Working the vote

Samples from Prosperity Project's ElectionToolkit

TEXT OF STORY

KAI RYSSDAL: Businesses have almost at much at stake in this fall's elections as individuals do: tax policy, health care costs, almost anything you can think of. Corporations have to deal with it just like voters. Except companies can't vote. Yes, they exert their influence in other ways. Campaign contributions and soft money are the words you're looking for here. But they're after far more direct routes to the ballot box. Increasingly companies are actively helping their workers register to vote. The country's biggest private employer, Wal-Mart, is joining the fray. But businesses have more than just their civic duty in mind. Nancy Marshall Genzer reports.


NANCY MARSHALL GENZER:The pro-business get-out-the-vote effort started with a trickle of companies in the 2000 presidential election. That's when the Business Industry Political Action Committee of America, or BIPAC, convinced 50 companies to join its new Prosperity Project. The mission? Appeal directly to workers and register them to vote, preferably for candidates who support company interests.

The Prosperity Project has evolved and is now sending out CDs with testimonials, like this one from Walter Foxworth, CEO of a lumber firm.

WALTER FOXWORTH:Our grandfathers and fathers did us an injustice when they told us that if we worked hard and kept our nose to the grindstone, that everything would be OK. They didn't realize that politics has gotten in to be a nasty game and if you don't get in and fight for what you want, other people fighting for what they want are gonna stomp you into the ground.

The message got through. More than 900 companies are participating in the Prosperity Project this year.

The head of the project, Darrell Shull, is concentrating on 13 swing states, including Ohio, which was crucial for President Bush in 2004.

DARRELL SHULL:Those voters may have swung that state, those might have been voters that wouldn't have come to the polls in the first place, or they would have been voters that might have voted anyway because of additional information they had another set of facts to look at rather than just what was being played in 30 second sound bites on television.

That other set of facts was laid out in Prosperity Project voter guides highlighting which candidates support business goals.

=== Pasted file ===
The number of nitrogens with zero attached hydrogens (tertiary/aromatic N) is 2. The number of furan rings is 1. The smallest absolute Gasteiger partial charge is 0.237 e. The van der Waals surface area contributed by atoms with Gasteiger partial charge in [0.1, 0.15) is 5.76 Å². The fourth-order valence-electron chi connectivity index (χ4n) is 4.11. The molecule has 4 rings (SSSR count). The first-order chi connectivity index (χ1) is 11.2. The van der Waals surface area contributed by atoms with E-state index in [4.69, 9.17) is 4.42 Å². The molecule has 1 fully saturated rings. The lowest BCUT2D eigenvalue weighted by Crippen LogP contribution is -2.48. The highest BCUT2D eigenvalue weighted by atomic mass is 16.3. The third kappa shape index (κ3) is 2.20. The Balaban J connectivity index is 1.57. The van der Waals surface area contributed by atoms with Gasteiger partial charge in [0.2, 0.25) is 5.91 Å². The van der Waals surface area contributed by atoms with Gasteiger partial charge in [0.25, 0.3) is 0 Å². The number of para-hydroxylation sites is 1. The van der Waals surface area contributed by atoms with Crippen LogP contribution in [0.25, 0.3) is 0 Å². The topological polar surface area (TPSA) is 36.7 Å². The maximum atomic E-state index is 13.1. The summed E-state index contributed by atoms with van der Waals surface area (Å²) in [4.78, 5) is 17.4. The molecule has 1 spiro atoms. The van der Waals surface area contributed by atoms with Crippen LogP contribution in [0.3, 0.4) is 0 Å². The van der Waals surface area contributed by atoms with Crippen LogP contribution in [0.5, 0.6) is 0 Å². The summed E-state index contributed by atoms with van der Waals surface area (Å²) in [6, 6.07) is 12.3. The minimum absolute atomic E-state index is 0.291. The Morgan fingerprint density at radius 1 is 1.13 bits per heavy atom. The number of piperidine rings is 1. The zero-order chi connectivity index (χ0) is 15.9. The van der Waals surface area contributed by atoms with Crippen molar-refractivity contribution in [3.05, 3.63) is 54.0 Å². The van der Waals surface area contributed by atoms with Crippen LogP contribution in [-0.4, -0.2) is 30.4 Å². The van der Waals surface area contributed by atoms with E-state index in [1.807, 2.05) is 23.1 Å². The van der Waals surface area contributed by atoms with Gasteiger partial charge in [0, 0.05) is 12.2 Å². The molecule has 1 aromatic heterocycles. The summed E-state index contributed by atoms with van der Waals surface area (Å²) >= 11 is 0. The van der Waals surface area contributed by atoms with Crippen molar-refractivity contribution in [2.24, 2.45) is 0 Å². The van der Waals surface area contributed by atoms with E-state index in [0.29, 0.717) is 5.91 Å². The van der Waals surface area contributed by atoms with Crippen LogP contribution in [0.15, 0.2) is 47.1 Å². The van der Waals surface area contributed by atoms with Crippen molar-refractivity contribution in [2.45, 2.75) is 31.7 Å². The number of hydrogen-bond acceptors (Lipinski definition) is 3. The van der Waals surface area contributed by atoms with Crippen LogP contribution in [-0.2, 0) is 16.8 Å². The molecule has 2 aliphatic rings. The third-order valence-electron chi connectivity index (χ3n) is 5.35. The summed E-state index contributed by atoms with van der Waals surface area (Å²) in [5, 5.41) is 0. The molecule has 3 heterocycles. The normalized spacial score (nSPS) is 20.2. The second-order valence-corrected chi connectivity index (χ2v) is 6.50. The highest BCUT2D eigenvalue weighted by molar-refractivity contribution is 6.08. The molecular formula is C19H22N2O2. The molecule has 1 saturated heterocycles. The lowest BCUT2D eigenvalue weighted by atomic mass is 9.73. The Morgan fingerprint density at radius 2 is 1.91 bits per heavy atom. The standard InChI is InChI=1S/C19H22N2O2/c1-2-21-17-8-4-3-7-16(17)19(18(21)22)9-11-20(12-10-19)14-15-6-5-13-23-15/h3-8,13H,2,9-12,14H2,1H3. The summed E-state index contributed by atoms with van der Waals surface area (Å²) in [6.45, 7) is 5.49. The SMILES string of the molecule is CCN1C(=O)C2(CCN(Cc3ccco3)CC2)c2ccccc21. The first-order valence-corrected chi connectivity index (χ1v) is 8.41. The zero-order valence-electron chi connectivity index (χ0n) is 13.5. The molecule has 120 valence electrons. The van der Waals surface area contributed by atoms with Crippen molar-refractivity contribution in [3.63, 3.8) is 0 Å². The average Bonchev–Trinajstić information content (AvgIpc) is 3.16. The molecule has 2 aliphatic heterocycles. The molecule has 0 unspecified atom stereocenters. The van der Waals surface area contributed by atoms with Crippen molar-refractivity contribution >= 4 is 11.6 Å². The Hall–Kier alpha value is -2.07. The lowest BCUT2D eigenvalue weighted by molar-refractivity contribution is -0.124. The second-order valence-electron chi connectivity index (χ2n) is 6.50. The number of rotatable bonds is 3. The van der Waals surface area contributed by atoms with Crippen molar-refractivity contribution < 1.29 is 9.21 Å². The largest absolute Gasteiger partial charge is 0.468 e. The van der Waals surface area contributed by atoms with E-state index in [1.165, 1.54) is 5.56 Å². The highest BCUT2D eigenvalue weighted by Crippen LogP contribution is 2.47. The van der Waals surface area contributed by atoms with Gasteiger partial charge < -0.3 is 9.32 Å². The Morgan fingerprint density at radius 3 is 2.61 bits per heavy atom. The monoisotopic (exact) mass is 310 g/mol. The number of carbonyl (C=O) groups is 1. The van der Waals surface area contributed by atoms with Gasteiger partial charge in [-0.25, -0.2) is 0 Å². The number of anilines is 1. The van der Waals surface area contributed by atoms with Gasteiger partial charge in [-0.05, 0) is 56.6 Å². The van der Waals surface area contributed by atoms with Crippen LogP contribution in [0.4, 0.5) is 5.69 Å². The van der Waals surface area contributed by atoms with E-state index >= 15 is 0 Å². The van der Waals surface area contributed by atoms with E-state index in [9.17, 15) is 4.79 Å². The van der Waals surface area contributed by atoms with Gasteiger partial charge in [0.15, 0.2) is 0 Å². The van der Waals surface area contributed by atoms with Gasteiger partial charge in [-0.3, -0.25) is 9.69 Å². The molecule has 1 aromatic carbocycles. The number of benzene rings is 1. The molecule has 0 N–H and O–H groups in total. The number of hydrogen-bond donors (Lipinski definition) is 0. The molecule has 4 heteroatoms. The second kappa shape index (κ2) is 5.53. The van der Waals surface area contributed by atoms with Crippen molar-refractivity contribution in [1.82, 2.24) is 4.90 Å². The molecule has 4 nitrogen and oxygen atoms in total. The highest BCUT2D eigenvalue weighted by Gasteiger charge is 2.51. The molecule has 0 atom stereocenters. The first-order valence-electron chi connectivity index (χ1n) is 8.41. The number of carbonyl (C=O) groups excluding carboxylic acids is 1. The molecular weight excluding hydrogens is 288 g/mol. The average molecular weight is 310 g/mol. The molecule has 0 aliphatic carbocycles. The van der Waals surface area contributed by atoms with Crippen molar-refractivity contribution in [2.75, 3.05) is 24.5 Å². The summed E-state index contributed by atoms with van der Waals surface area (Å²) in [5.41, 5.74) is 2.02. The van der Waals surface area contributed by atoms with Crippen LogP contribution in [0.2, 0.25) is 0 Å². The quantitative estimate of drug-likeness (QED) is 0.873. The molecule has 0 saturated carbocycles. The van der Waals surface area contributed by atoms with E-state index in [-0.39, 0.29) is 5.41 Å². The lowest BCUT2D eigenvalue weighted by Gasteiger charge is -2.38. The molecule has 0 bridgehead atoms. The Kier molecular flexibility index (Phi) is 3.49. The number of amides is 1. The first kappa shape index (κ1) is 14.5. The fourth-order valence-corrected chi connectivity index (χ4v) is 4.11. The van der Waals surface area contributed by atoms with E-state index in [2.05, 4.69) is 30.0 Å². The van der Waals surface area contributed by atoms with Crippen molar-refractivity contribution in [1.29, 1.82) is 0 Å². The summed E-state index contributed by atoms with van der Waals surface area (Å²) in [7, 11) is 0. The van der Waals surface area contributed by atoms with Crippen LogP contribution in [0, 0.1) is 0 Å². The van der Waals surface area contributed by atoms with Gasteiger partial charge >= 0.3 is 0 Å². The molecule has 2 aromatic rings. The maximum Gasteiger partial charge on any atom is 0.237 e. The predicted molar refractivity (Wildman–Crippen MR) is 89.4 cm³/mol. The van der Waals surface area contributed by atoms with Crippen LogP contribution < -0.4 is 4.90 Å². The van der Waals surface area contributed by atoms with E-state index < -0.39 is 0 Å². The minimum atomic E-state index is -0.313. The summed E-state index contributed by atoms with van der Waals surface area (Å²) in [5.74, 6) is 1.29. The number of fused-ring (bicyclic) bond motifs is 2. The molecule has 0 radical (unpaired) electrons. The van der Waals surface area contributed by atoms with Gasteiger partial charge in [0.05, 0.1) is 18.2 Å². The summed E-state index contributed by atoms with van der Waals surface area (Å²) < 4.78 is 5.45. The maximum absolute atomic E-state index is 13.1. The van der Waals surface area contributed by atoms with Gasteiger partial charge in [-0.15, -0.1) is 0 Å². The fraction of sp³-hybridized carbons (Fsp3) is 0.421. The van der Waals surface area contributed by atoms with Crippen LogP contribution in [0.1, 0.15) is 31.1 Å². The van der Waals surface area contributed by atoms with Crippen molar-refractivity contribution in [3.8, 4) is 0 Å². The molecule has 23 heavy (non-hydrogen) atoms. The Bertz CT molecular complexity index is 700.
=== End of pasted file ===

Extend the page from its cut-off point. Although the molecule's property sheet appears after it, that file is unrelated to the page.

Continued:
Earlier this year, Wal-Mart sent out letters to its workers in Iowa, naming politicians it says attacked the company. Wal-Mart says it reserves the right to send out similar letters in the future. The retailer is hoping to mobilize its workers into an army of voters against its critics, who are mainly Democrats.

Wal-Mart spokesman David Tovar:

DAVID TOVAR:So we want to just make sure we're communicating directly with our associates and that they're hearing from us on some of these important issues that politicians have sought to talk about while they're out campaigning.

Wal-Mart may be trying to communicate, but are its employees listening? Workers at this Wal-Mart store in northern Virginia heard the get-out-the vote pitch at a recent morning meeting.

Sporting goods clerk Robbie Owens, heard some snide remarks from the peanut gallery.

ROBBIE OWENS:You know, are you going to tell us which way to vote? I don't know if the management heard it. I don't think they heard it. I heard it. I started laughing.

Wal-Mart insists it's not telling its employees who to vote for, but its campaign could backfire if workers get that impression.

AFL-CIO Political Director Karen Ackerman says employers are wasting their breath.

KAREN ACKERMAN:I don't believe that communications from employers is particularly influential because I don't believe that employees believe that employers are particularly on their side.

Of course, unions have been talking politics with their members for years.

Businesses involved in the prosperity voting project say they're just taking a page out of organized labor's playbook, but a complaint was filed against the project in 2002.

The Federal Election Commission determined the project wasn't doing anything illegal, because it didn't tell workers to vote for a particular candidate, but watchdog groups say they're keeping an eye on the get-out-the-business-vote efforts, which are expected to intensify for the 2008 presidential election.

In Washington, I'm Nancy Marshall Genzer for Marketplace.

About the author

Nancy Marshall-Genzer is a senior reporter for Marketplace based in Washington, D.C. covering daily news.

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